Monday, June 24, 2013

President's Weekly Letter #37


The doctrine of Christ’s role in the atonement is spoken of in many ways throughout the scriptures.  One of the more interesting passages that teach of the atonement is the feeding of five thousand recorded in the New Testament.  To the casual reader, it is an interesting story of a reported miracle, probably done to prove he is the Son of God.  But this miracle laid the foundation to His incomparable sermon on the Bread of Life which followed and became a clear testimony of his role as Savior and Redeemer.

“8 One of his disciples, Andrew, Simon Peter’s brother, saith unto him,
 9 There is a lad here, which hath five barley loaves, and two small fishes: but what are they among so many?
 10 And Jesus said, Make the men sit down. Now there was much grass in the place. So the men sat down, in number about five thousand.
 11 And Jesus took the loaves; and when he had given thanks, he distributed to the disciples, and the disciples to them that were set down; and likewise of the fishes as much as they would.
 12 When they were filled, he said unto his disciples, Gather up the fragments that remain, that nothing be lost.
 13 Therefore they gathered them together, and filled twelve baskets with the fragments of the five barley loaves, which remained over and above unto them that had eaten.” (John 6:5-13)
The story line is that Herod had beheaded John the Baptist in prison.  When Jesus heard of it, he departed by ship into a desert place, John said it was also upon a mountain, and there He stayed with his disciples.  He was probably distraught and in mourning and went to be alone except for some close friends.   Most of us would do likewise.  When the people heard of this, they followed him on foot out of the cities.  When Christ saw the great multitude he was moved with compassion toward them and healed their sick.  When it came evening, Christ said, “…they need not depart; give ye them to eat.”  The apostles said they did not have sufficient money to provide the food.

As a missionary, how can you follow Jesus’ example of compassion?  You must let your love for the work and the people create compassion in you toward them so when it is late, you are tired, hungry or it is inconvenient your compassions for the people carry you forward.

The boy gave all that he had, five loaves and two small fishes.  You follow this example when you, like the boy, give whatever you have in His service.  The Lord magnified the boy’s service to feed the five thousand and he will magnify you and your service as you serve your mission.  This miraculous feast from five loaves and two fishes symbolizes the spiritual feast the Savior offers you in return for your small offering as a missionary of all that you make.  James E. Faust said,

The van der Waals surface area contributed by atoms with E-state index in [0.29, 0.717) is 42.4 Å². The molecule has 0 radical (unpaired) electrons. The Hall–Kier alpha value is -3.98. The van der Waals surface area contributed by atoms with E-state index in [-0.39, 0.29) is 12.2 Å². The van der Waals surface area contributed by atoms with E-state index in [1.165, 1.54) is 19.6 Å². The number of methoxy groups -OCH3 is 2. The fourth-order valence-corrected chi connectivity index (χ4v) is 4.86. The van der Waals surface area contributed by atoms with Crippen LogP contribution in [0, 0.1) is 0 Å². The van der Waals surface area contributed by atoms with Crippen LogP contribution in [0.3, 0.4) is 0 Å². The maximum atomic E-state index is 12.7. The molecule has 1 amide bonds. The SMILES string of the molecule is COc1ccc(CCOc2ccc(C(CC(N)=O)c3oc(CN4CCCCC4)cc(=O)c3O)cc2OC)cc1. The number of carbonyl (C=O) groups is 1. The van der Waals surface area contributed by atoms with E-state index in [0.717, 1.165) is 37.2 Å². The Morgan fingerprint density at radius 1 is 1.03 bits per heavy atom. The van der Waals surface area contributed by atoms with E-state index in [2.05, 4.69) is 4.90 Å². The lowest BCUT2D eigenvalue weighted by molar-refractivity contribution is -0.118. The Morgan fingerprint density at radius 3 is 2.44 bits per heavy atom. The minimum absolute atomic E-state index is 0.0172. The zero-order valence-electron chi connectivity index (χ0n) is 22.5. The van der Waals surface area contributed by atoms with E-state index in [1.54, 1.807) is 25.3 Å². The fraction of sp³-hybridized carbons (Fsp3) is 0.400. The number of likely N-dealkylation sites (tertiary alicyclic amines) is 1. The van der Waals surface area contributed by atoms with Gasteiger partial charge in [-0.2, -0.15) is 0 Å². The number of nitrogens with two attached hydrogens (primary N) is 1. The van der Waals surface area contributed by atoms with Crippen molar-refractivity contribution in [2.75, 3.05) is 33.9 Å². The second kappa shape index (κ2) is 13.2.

“Many nameless people with gifts equal only to five loaves and two small fishes magnify their callings and serve without attention or recognition, feeding literally thousands…They have largely surrendered their own interests and in so doing have found the peace of God, which passes all understanding.” (Conf. Report Apr 1994)

The following day Jesus took advantage of the miracle of feeding the five thousand with five loaves and two fishes to testify to the people in Capernaum about his mission to bring about the atonement.  He chided the followers saying ye seek me, not because of the miracles but you ate and were filled.  They flocked to him hoping for another free lunch.  He then said:

 “35 And Jesus said unto them, I am the bread of life: he that cometh to me shall never hunger; and he that believeth on me shall never thirst.
 47 Verily, verily, I say unto you, He that believeth on me hath everlasting life.
 49 Your fathers did eat manna in the wilderness, and are dead.
 50 This is the bread which cometh down from heaven, that a man may eat thereof, and not die.
 51 I am the living bread which came down from heaven: if any man eat of this bread, he shall live forever: and the bread that I will give is my flesh, which I will give for the life of the world.” (John 6:35, 47, 49-51)

The Bread of Life is an appropriate description of the Savior and the blessings he offers to us and to our investigators.  Hunger and thirst are bodily appetites and passions that everybody understands.  Food is important but incidental to the real nourishment the Savoir offers.  As we strive to know him, remember him and serve him, we receive spiritual nourishment and our confidence in our spiritual standing before the Lord increases.  We partake of the bread of life as we accept and use the atonement in our lives and experience the peace He brings.  We will then never hunger or thirst again due to spiritual depravity.  Thus, “He that cometh to me shall never hunger, and he that believeth on me shall never thirst and hath everlasting life.”

The Savior then tied the lesson directly to His atonement that brings this liberation and peace:

“53 … I say unto you, except ye eat the flesh of the Son of man, and drink his blood, ye have no life in you.
 54 Whoso eateth my flesh, and drinketh my blood, hath eternal life; and I will raise him up at the last day.” (John 6:53-54)

I testify that Jesus Christ is the Bread of Life and he has the words of eternal life.  I hope all of you can continue to apply his promises from the sermon on the Bread of Life.
President Robinson

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